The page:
We recommend that you do not swap the computer name unless you have a compelling need to do so. Renaming a domain controller has inherent risks. It can adversely affect installed applications and services that have the computer name embedded in their internal settings, and it can prevent Certificate Services from functioning correctly.
Instead, we recommend that you use DFS Namespaces to advertise any public file shares on your network. Use DNS aliases to advertise any as web sites. This removes the need to rename the computer in order to access the network file shares or to access your web sites.
For example, let's assume that your old domain controller is named MyComputer.acme.com and that MyComputer has published a file share named Sales. The traditional UNC path to access the file share is \\MyComputer\Sales. With DFS Namespaces, the file share path becomes \\acme.com\Sales. The latter is an alias for \\MyComputer\Sales.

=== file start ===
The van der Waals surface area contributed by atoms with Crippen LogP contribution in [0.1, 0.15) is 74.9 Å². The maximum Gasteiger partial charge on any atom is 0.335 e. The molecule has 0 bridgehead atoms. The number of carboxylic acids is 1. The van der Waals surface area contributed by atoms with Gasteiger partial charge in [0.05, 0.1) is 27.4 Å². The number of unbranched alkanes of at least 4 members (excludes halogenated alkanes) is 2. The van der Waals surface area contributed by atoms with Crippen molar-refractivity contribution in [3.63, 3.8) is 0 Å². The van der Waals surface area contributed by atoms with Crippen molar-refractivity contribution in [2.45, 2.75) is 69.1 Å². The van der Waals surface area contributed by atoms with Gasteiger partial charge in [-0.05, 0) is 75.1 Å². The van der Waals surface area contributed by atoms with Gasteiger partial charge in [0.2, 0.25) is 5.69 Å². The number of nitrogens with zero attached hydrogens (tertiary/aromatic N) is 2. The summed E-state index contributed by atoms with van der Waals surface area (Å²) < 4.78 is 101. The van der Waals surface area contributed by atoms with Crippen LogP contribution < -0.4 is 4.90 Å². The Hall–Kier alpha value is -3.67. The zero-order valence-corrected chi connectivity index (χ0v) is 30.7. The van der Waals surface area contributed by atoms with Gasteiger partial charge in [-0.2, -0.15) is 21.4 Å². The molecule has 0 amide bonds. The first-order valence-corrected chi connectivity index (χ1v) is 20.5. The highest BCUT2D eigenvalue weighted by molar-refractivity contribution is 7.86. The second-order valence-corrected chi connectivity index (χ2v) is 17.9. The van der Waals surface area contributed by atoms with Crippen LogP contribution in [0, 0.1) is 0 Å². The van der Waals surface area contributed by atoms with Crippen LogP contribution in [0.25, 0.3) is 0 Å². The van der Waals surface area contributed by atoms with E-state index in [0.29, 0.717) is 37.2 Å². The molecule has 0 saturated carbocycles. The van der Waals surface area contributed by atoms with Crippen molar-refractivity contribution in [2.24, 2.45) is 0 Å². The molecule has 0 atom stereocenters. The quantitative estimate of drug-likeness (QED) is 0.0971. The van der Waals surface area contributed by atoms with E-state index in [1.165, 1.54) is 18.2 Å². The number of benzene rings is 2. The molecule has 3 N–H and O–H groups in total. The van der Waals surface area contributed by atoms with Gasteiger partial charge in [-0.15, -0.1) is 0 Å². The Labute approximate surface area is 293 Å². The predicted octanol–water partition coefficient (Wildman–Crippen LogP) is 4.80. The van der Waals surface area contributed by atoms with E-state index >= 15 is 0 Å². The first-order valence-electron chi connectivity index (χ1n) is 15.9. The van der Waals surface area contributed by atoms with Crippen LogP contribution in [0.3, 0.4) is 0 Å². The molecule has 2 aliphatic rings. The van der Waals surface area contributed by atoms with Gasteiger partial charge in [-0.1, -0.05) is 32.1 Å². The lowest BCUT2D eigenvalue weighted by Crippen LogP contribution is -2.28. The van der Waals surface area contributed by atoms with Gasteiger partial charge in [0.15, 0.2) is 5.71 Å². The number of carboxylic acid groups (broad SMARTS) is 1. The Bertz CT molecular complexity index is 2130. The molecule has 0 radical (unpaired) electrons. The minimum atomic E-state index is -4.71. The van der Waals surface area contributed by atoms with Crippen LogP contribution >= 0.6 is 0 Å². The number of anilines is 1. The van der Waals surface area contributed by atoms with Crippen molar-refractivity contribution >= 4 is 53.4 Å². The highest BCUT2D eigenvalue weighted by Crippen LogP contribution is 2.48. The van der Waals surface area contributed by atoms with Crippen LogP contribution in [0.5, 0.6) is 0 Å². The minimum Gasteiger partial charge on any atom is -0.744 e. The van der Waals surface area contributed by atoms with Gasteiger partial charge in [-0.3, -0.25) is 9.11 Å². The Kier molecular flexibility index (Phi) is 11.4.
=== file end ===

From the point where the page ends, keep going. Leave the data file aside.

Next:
By using the alias name \\acme.com\Sales instead of the computer name, you can avoid the need to rename the new domain controller after you retire the old one.
Preparation Step: Install and Conigure DNS Namespaces
If your DC publishes file shares (\\MyComputer\xxx), you should install and configure DFS Namespaces as a preparation step. Then change all your client computers to use (for example) \\acme.com\Sales instead of \\MyComputer\Sales.
Alternate Method: NETBIOS and DNS Aliases
An alternate method is to add an alias for the old DC'c name that refers to the new DC. Add the NETBIOS name in the registry of the new DC (OptionalNames). Add the DNS CNAME records in your DNS server. Do this as a post-upgrade step when you retire the old DC.See How to Configure Windows Machine to Allow File Sharing with DNS Alias.
For more information about DFS Namespaces
For more information about DFS Namespaces, see the following:
|U-Move for Active Directory|